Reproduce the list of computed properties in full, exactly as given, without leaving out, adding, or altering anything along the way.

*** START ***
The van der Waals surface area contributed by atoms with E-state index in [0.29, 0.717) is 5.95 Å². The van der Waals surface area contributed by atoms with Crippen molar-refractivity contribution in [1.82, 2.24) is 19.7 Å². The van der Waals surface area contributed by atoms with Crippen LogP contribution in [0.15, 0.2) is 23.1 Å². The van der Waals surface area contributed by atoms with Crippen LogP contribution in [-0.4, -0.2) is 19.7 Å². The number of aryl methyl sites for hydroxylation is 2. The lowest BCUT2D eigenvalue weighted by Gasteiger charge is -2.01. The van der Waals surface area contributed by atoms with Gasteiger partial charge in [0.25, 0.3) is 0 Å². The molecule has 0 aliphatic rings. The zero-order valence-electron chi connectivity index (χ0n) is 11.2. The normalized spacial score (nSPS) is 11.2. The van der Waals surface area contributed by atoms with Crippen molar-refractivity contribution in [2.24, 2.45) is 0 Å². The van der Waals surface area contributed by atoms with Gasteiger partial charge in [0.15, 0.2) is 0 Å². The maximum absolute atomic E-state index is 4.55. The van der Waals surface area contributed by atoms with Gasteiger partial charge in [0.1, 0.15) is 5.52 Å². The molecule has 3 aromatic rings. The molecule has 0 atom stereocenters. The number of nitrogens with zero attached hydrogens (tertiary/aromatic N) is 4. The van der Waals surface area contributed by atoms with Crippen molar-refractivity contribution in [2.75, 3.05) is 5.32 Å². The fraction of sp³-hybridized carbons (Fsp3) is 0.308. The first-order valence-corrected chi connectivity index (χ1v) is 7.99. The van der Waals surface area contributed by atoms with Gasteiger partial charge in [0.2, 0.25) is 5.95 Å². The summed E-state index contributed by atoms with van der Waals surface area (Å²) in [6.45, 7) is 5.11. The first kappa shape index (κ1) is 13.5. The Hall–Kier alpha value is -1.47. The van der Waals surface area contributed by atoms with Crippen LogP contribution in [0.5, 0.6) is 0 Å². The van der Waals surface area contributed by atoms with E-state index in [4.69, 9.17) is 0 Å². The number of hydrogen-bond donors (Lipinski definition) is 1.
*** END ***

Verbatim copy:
The van der Waals surface area contributed by atoms with E-state index in [0.29, 0.717) is 5.95 Å². The van der Waals surface area contributed by atoms with Crippen molar-refractivity contribution in [1.82, 2.24) is 19.7 Å². The van der Waals surface area contributed by atoms with Crippen LogP contribution in [0.15, 0.2) is 23.1 Å². The van der Waals surface area contributed by atoms with Crippen LogP contribution in [-0.4, -0.2) is 19.7 Å². The number of aryl methyl sites for hydroxylation is 2. The lowest BCUT2D eigenvalue weighted by Gasteiger charge is -2.01. The van der Waals surface area contributed by atoms with Gasteiger partial charge in [0.25, 0.3) is 0 Å². The molecule has 0 aliphatic rings. The zero-order valence-electron chi connectivity index (χ0n) is 11.2. The normalized spacial score (nSPS) is 11.2. The van der Waals surface area contributed by atoms with Crippen molar-refractivity contribution in [2.24, 2.45) is 0 Å². The van der Waals surface area contributed by atoms with Gasteiger partial charge in [0.15, 0.2) is 0 Å². The maximum absolute atomic E-state index is 4.55. The van der Waals surface area contributed by atoms with Gasteiger partial charge in [0.1, 0.15) is 5.52 Å². The molecule has 3 aromatic rings. The molecule has 0 atom stereocenters. The number of nitrogens with zero attached hydrogens (tertiary/aromatic N) is 4. The van der Waals surface area contributed by atoms with Crippen molar-refractivity contribution in [2.75, 3.05) is 5.32 Å². The fraction of sp³-hybridized carbons (Fsp3) is 0.308. The first-order valence-corrected chi connectivity index (χ1v) is 7.99. The van der Waals surface area contributed by atoms with Gasteiger partial charge in [0.2, 0.25) is 5.95 Å². The summed E-state index contributed by atoms with van der Waals surface area (Å²) in [6.45, 7) is 5.11. The first kappa shape index (κ1) is 13.5. The Hall–Kier alpha value is -1.47. The van der Waals surface area contributed by atoms with Crippen LogP contribution in [0.5, 0.6) is 0 Å². The van der Waals surface area contributed by atoms with E-state index in [4.69, 9.17) is 0 Å². The number of hydrogen-bond donors (Lipinski definition) is 1.